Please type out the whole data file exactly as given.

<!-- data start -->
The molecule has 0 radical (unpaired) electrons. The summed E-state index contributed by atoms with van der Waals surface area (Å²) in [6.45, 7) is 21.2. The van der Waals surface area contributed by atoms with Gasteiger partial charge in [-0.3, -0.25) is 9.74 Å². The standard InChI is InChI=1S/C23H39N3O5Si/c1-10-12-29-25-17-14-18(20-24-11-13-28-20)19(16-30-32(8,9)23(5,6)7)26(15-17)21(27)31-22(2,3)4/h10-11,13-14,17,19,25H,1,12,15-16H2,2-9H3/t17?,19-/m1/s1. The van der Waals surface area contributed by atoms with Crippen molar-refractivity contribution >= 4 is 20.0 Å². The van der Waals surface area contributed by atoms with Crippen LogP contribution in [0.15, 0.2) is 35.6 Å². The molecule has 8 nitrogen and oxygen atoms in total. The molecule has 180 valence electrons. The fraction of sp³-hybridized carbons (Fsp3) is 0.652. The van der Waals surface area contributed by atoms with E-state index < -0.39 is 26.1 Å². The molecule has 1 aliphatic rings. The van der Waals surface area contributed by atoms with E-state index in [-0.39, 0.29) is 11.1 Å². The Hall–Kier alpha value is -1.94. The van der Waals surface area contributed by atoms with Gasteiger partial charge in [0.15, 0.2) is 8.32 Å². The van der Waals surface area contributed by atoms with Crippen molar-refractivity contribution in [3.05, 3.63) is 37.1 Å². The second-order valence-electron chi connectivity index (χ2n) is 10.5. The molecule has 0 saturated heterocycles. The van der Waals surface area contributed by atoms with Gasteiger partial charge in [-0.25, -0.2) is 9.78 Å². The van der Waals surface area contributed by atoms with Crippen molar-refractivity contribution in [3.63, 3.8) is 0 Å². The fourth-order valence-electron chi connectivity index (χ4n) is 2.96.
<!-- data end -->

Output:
The molecule has 0 radical (unpaired) electrons. The summed E-state index contributed by atoms with van der Waals surface area (Å²) in [6.45, 7) is 21.2. The van der Waals surface area contributed by atoms with Gasteiger partial charge in [-0.3, -0.25) is 9.74 Å². The standard InChI is InChI=1S/C23H39N3O5Si/c1-10-12-29-25-17-14-18(20-24-11-13-28-20)19(16-30-32(8,9)23(5,6)7)26(15-17)21(27)31-22(2,3)4/h10-11,13-14,17,19,25H,1,12,15-16H2,2-9H3/t17?,19-/m1/s1. The van der Waals surface area contributed by atoms with Crippen molar-refractivity contribution >= 4 is 20.0 Å². The van der Waals surface area contributed by atoms with Crippen LogP contribution in [0.15, 0.2) is 35.6 Å². The molecule has 8 nitrogen and oxygen atoms in total. The molecule has 180 valence electrons. The fraction of sp³-hybridized carbons (Fsp3) is 0.652. The van der Waals surface area contributed by atoms with E-state index < -0.39 is 26.1 Å². The molecule has 1 aliphatic rings. The van der Waals surface area contributed by atoms with E-state index in [-0.39, 0.29) is 11.1 Å². The Hall–Kier alpha value is -1.94. The van der Waals surface area contributed by atoms with Gasteiger partial charge in [0.15, 0.2) is 8.32 Å². The van der Waals surface area contributed by atoms with Crippen molar-refractivity contribution in [3.05, 3.63) is 37.1 Å². The second-order valence-electron chi connectivity index (χ2n) is 10.5. The molecule has 0 saturated heterocycles. The van der Waals surface area contributed by atoms with Gasteiger partial charge in [-0.25, -0.2) is 9.78 Å². The van der Waals surface area contributed by atoms with Crippen molar-refractivity contribution in [3.63, 3.8) is 0 Å². The fourth-order valence-electron chi connectivity index (χ4n) is 2.96.